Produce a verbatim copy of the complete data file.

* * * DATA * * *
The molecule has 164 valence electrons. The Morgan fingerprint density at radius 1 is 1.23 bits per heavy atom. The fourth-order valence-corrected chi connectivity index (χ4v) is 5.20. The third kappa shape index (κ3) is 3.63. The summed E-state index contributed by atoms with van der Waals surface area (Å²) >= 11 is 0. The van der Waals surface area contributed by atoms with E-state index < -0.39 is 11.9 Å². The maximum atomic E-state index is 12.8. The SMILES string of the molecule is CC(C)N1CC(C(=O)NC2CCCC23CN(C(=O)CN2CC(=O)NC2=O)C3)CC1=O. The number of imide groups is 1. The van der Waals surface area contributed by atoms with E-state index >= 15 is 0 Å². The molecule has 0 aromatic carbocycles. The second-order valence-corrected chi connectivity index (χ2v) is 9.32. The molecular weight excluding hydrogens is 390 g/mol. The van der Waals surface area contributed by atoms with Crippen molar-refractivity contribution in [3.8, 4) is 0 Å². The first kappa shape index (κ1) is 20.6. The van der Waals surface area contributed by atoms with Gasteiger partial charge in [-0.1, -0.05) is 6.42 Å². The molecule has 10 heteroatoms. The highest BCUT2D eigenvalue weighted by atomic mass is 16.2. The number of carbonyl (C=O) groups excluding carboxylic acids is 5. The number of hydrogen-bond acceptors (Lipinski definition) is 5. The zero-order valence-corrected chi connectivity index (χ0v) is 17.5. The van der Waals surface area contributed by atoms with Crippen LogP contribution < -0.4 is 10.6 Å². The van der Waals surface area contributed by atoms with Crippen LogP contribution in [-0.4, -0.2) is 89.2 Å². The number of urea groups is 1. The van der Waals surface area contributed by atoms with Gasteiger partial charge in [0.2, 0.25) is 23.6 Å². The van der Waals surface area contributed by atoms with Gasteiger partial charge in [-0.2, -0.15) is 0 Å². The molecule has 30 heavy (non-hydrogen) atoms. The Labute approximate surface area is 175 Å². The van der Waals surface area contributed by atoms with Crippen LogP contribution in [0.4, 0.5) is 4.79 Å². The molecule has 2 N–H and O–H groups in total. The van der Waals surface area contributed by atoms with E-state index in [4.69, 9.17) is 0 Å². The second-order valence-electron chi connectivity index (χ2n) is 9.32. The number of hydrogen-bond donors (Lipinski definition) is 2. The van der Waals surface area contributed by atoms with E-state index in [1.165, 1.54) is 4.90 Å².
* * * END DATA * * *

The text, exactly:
The molecule has 164 valence electrons. The Morgan fingerprint density at radius 1 is 1.23 bits per heavy atom. The fourth-order valence-corrected chi connectivity index (χ4v) is 5.20. The third kappa shape index (κ3) is 3.63. The summed E-state index contributed by atoms with van der Waals surface area (Å²) >= 11 is 0. The van der Waals surface area contributed by atoms with E-state index < -0.39 is 11.9 Å². The maximum atomic E-state index is 12.8. The SMILES string of the molecule is CC(C)N1CC(C(=O)NC2CCCC23CN(C(=O)CN2CC(=O)NC2=O)C3)CC1=O. The number of imide groups is 1. The van der Waals surface area contributed by atoms with E-state index >= 15 is 0 Å². The molecule has 0 aromatic carbocycles. The second-order valence-corrected chi connectivity index (χ2v) is 9.32. The molecular weight excluding hydrogens is 390 g/mol. The van der Waals surface area contributed by atoms with Crippen molar-refractivity contribution in [3.8, 4) is 0 Å². The first kappa shape index (κ1) is 20.6. The van der Waals surface area contributed by atoms with Gasteiger partial charge in [-0.1, -0.05) is 6.42 Å². The molecule has 10 heteroatoms. The highest BCUT2D eigenvalue weighted by atomic mass is 16.2. The number of carbonyl (C=O) groups excluding carboxylic acids is 5. The number of hydrogen-bond acceptors (Lipinski definition) is 5. The zero-order valence-corrected chi connectivity index (χ0v) is 17.5. The van der Waals surface area contributed by atoms with Crippen LogP contribution < -0.4 is 10.6 Å². The van der Waals surface area contributed by atoms with Crippen LogP contribution in [-0.4, -0.2) is 89.2 Å². The number of urea groups is 1. The van der Waals surface area contributed by atoms with Gasteiger partial charge in [0.2, 0.25) is 23.6 Å². The van der Waals surface area contributed by atoms with Gasteiger partial charge in [-0.2, -0.15) is 0 Å². The molecule has 30 heavy (non-hydrogen) atoms. The Labute approximate surface area is 175 Å². The van der Waals surface area contributed by atoms with Crippen LogP contribution in [0.4, 0.5) is 4.79 Å². The molecule has 2 N–H and O–H groups in total. The van der Waals surface area contributed by atoms with E-state index in [4.69, 9.17) is 0 Å². The second-order valence-electron chi connectivity index (χ2n) is 9.32. The number of hydrogen-bond donors (Lipinski definition) is 2. The van der Waals surface area contributed by atoms with E-state index in [1.165, 1.54) is 4.90 Å².